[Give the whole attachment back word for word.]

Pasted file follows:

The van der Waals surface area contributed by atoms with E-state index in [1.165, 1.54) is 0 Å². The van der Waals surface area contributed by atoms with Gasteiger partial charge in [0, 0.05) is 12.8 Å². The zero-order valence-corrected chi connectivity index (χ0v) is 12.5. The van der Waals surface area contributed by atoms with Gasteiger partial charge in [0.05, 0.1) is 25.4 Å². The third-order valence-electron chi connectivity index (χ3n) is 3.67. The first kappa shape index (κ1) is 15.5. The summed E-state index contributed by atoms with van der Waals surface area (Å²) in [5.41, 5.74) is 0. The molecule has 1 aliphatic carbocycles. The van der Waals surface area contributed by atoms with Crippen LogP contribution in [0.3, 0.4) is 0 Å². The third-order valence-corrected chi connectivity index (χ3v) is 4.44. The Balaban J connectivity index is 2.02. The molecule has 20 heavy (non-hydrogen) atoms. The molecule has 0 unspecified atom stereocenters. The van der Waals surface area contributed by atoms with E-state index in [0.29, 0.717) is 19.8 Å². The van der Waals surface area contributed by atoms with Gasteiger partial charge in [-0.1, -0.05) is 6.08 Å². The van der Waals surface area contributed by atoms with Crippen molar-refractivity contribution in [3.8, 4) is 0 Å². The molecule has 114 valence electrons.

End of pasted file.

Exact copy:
The van der Waals surface area contributed by atoms with E-state index in [1.165, 1.54) is 0 Å². The van der Waals surface area contributed by atoms with Gasteiger partial charge in [0, 0.05) is 12.8 Å². The zero-order valence-corrected chi connectivity index (χ0v) is 12.5. The van der Waals surface area contributed by atoms with Gasteiger partial charge in [0.05, 0.1) is 25.4 Å². The third-order valence-electron chi connectivity index (χ3n) is 3.67. The first kappa shape index (κ1) is 15.5. The summed E-state index contributed by atoms with van der Waals surface area (Å²) in [5.41, 5.74) is 0. The molecule has 1 aliphatic carbocycles. The van der Waals surface area contributed by atoms with Crippen LogP contribution in [0.3, 0.4) is 0 Å². The third-order valence-corrected chi connectivity index (χ3v) is 4.44. The Balaban J connectivity index is 2.02. The molecule has 20 heavy (non-hydrogen) atoms. The molecule has 0 unspecified atom stereocenters. The van der Waals surface area contributed by atoms with E-state index in [0.29, 0.717) is 19.8 Å². The van der Waals surface area contributed by atoms with Gasteiger partial charge in [-0.1, -0.05) is 6.08 Å². The van der Waals surface area contributed by atoms with Crippen molar-refractivity contribution in [3.8, 4) is 0 Å². The molecule has 114 valence electrons.